Recently, courts have been confronted with issues concerning the permissibility of structured dismissals and bankruptcy sales in a way they had not before. In general, a successful case under Chapter 11 of title 11 of the United States Code (the "Bankruptcy Code") culminates in a confirmation of a plan of reorganization, pursuant to which the debtor's liabilities will be addressed. In certain instances, confirmation of a plan may be impossible or cost-prohibitive, but the debtor and its creditors have achieved a consensus regarding the treatment of the debtor's liabilities. There, the debtor and its creditors may agree to the treatment of claims, following which the case will be dismissed through a structured dismissal. While there are "magic words" in the Bankruptcy Code that allow for structured dismissals, "[n]ot much law, statutorily or otherwise, exists regarding structured dismissals."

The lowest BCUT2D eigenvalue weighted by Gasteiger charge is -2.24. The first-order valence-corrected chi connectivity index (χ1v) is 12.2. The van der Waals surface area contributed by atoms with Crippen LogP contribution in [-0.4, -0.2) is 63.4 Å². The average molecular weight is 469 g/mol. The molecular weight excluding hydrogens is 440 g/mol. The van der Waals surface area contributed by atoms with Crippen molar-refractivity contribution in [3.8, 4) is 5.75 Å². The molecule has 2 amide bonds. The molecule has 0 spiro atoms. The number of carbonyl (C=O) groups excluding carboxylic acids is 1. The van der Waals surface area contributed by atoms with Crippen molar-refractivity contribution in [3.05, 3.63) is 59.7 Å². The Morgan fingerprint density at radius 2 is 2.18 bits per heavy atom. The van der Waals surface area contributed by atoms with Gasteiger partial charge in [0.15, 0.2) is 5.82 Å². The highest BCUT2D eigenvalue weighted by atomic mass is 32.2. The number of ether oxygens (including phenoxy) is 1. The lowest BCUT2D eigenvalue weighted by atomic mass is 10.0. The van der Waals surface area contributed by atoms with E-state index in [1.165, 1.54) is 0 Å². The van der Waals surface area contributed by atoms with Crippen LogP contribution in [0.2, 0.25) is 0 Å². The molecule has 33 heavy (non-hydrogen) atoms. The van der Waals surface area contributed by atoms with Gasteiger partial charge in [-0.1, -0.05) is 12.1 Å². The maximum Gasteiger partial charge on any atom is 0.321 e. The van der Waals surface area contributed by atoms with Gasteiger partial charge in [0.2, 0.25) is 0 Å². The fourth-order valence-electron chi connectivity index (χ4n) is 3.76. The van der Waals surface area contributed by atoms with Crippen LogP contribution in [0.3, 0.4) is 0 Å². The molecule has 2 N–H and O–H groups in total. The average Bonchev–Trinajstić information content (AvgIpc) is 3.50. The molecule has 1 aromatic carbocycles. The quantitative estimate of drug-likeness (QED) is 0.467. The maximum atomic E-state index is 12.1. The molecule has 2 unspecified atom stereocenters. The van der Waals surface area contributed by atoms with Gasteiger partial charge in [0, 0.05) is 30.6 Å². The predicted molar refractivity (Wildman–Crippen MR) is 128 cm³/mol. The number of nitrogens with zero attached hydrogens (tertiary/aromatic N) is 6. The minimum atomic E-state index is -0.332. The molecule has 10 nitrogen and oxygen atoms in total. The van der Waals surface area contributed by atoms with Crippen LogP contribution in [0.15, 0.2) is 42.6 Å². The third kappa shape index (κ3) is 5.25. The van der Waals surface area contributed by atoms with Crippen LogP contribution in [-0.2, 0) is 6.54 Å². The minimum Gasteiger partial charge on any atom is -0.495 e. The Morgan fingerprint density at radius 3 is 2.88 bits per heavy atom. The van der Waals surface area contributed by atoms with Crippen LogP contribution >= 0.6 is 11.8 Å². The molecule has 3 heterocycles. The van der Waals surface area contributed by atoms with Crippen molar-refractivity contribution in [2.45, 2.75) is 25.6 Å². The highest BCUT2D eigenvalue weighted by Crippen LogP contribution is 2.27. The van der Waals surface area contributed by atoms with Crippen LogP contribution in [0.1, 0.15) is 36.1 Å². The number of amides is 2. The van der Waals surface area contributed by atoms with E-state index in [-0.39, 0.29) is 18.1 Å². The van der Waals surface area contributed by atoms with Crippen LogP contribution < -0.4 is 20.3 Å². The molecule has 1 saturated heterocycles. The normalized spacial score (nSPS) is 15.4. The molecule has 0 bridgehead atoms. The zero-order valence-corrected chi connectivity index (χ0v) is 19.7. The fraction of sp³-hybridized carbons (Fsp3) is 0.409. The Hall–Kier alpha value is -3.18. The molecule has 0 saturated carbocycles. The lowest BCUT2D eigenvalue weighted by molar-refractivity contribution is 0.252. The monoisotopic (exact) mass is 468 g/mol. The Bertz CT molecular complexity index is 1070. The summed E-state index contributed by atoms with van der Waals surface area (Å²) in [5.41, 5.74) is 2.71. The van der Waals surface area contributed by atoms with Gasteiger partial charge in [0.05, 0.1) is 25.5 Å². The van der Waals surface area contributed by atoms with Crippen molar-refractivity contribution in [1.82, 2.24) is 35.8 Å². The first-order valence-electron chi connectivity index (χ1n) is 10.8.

The Supreme Court addressed structured dismissals in the first instance in Czyzewski v. Jevic Holding Corp. The Court held that a structured dismissal is a permissible means to resolve a Chapter 11 case so long as it does not violate the priority scheme set out in the Bankruptcy Code. Post-Jevic, courts have had to evaluate whether proposed structured dismissals violate the priority scheme in a way that they had not before. Moreover, courts have confronted suggestions to expand Jevic’s limitation on structured dismissals to bankruptcy sales and even beyond conflicts with the priority scheme. However, courts have been reluctant to expand Jevic beyond its core holding.